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A doctor complained that the patient didn't get to x-ray on time?  He needs to get used to disappointment.  Then you copped to a paperwork error that wasn't yours and then you made a med error.

First of all, never own anything that isn't yours, error-wise.  "Sorry, I didn't do that."  If you own up to the errors that you do make, you will have more credibility when denying the ones that aren't yours.

How did you make the paracetamol error?  Did you have an order for 1 gram?  Did you misread the order, or follow a standing order before ascertaining that the patient was receiving regular doses?  This one is the real error and should be the only one anyone is interested in.

I'm not trying to minimize anything and you're right to take med errors seriously.  But from your post, this is all new grad stuff.  Hang in there.

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1 minute ago, TriciaJ said:

Thank you for your reply. So the patient was not mine but the nurse I was working with. Panadol was prescribed twice. One as a regular and was as required accidentally. The patient was given regular 0800 Panadol 1g. I walked past at 10:30 and the patient asked for pain relief. I asked the patient if they’d any today they replied no. I did not check the regularly given medications but rather gave them the as required 1g Panadol. This was my mistake. I was in a rush and did not double check the medication chart! Fortunately the patient was not put at great risk but it was a mistake.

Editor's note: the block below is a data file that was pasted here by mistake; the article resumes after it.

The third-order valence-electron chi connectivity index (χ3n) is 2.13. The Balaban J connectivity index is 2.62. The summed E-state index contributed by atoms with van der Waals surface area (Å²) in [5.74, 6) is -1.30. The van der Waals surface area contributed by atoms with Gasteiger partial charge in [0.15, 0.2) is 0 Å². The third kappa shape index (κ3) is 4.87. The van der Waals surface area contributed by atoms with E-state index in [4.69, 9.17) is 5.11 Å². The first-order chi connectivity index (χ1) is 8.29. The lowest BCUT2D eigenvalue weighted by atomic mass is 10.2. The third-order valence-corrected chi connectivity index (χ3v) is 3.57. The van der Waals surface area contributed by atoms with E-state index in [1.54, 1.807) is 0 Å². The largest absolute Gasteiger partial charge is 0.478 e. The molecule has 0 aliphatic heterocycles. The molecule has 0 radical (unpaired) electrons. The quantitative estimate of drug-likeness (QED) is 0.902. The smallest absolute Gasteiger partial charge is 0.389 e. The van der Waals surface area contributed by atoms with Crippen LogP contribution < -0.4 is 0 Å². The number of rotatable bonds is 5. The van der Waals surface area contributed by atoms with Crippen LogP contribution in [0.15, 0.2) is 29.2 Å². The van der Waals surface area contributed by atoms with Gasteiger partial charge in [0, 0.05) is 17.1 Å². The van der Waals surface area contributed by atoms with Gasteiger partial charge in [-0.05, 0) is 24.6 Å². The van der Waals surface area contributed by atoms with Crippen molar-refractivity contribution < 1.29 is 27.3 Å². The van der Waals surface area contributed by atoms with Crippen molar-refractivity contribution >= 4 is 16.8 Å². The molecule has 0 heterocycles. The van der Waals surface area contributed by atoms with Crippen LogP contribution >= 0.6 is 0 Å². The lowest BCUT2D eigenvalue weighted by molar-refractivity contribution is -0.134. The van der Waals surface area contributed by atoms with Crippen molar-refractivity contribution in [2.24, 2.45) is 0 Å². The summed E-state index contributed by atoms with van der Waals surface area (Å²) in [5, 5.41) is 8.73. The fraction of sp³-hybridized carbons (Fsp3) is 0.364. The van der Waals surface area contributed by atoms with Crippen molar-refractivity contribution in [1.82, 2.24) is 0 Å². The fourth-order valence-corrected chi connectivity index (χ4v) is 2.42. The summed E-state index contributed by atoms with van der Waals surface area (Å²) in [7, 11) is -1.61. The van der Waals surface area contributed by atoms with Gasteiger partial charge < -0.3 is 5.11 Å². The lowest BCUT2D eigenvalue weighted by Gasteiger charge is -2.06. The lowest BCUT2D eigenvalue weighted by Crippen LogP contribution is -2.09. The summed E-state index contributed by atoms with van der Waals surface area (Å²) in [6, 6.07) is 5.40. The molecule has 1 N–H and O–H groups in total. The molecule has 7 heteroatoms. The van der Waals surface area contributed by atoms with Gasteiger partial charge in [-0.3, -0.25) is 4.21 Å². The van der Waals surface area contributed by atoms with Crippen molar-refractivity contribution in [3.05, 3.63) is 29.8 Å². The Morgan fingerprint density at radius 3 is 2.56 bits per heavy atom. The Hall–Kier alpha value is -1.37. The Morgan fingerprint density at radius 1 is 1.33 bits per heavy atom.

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VivaLasViejas has 20 years experience as a ASN, RN and specializes in LTC, assisted living, med-surg, psych.

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There are two kinds of nurses: those who have made med errors, and those who will.

Don't let yourself get too worked up about these mistakes. You've learned from them, and like someone else already said, they are the kind most new grads make. Just do your very best and take your time doing tasks, even if it seems like you must complete them quickly. Better to be a little too slow than go too fast and make further mistakes.

Good luck to you. You'll get it. It just takes time.

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BSNbeDONE has 34 years experience as a ASN, BSN, LPN, RN and specializes in Med/Surg, LTACH, LTC, Home Health.